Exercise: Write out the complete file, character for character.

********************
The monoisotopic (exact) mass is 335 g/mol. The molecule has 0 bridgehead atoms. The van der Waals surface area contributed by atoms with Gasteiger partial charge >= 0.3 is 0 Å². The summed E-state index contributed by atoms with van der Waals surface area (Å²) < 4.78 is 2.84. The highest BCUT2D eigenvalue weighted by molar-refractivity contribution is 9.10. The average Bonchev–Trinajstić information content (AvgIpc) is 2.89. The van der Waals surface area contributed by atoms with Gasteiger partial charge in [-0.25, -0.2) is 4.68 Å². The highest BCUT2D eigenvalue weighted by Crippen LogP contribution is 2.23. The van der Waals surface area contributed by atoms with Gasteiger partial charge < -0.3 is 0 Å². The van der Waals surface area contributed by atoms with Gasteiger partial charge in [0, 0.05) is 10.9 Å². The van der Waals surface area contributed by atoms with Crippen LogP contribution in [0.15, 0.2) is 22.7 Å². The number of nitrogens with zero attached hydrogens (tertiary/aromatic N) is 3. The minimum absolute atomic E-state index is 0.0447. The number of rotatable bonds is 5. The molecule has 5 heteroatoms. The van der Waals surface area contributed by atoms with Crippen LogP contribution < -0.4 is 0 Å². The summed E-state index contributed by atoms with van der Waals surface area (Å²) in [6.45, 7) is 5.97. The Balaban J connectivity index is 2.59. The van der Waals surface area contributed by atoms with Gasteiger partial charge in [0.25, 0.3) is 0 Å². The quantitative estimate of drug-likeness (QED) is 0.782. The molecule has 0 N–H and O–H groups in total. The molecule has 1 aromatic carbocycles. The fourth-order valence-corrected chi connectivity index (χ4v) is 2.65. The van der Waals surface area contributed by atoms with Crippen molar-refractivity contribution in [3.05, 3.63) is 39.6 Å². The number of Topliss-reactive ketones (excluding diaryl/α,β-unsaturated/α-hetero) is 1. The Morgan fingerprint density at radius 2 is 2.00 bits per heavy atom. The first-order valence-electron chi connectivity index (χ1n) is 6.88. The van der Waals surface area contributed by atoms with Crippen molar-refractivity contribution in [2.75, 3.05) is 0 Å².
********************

The monoisotopic (exact) mass is 335 g/mol. The molecule has 0 bridgehead atoms. The van der Waals surface area contributed by atoms with Gasteiger partial charge >= 0.3 is 0 Å². The summed E-state index contributed by atoms with van der Waals surface area (Å²) < 4.78 is 2.84. The highest BCUT2D eigenvalue weighted by molar-refractivity contribution is 9.10. The average Bonchev–Trinajstić information content (AvgIpc) is 2.89. The van der Waals surface area contributed by atoms with Gasteiger partial charge in [-0.25, -0.2) is 4.68 Å². The highest BCUT2D eigenvalue weighted by Crippen LogP contribution is 2.23. The van der Waals surface area contributed by atoms with Gasteiger partial charge < -0.3 is 0 Å². The van der Waals surface area contributed by atoms with Gasteiger partial charge in [0, 0.05) is 10.9 Å². The van der Waals surface area contributed by atoms with Crippen LogP contribution in [0.15, 0.2) is 22.7 Å². The number of nitrogens with zero attached hydrogens (tertiary/aromatic N) is 3. The minimum absolute atomic E-state index is 0.0447. The number of rotatable bonds is 5. The molecule has 5 heteroatoms. The van der Waals surface area contributed by atoms with Crippen LogP contribution < -0.4 is 0 Å². The summed E-state index contributed by atoms with van der Waals surface area (Å²) in [6.45, 7) is 5.97. The Balaban J connectivity index is 2.59. The van der Waals surface area contributed by atoms with Gasteiger partial charge in [0.25, 0.3) is 0 Å². The quantitative estimate of drug-likeness (QED) is 0.782. The molecule has 0 N–H and O–H groups in total. The molecule has 1 aromatic carbocycles. The fourth-order valence-corrected chi connectivity index (χ4v) is 2.65. The van der Waals surface area contributed by atoms with Crippen molar-refractivity contribution in [3.05, 3.63) is 39.6 Å². The number of Topliss-reactive ketones (excluding diaryl/α,β-unsaturated/α-hetero) is 1. The Morgan fingerprint density at radius 2 is 2.00 bits per heavy atom. The first-order valence-electron chi connectivity index (χ1n) is 6.88. The van der Waals surface area contributed by atoms with Crippen molar-refractivity contribution in [2.75, 3.05) is 0 Å².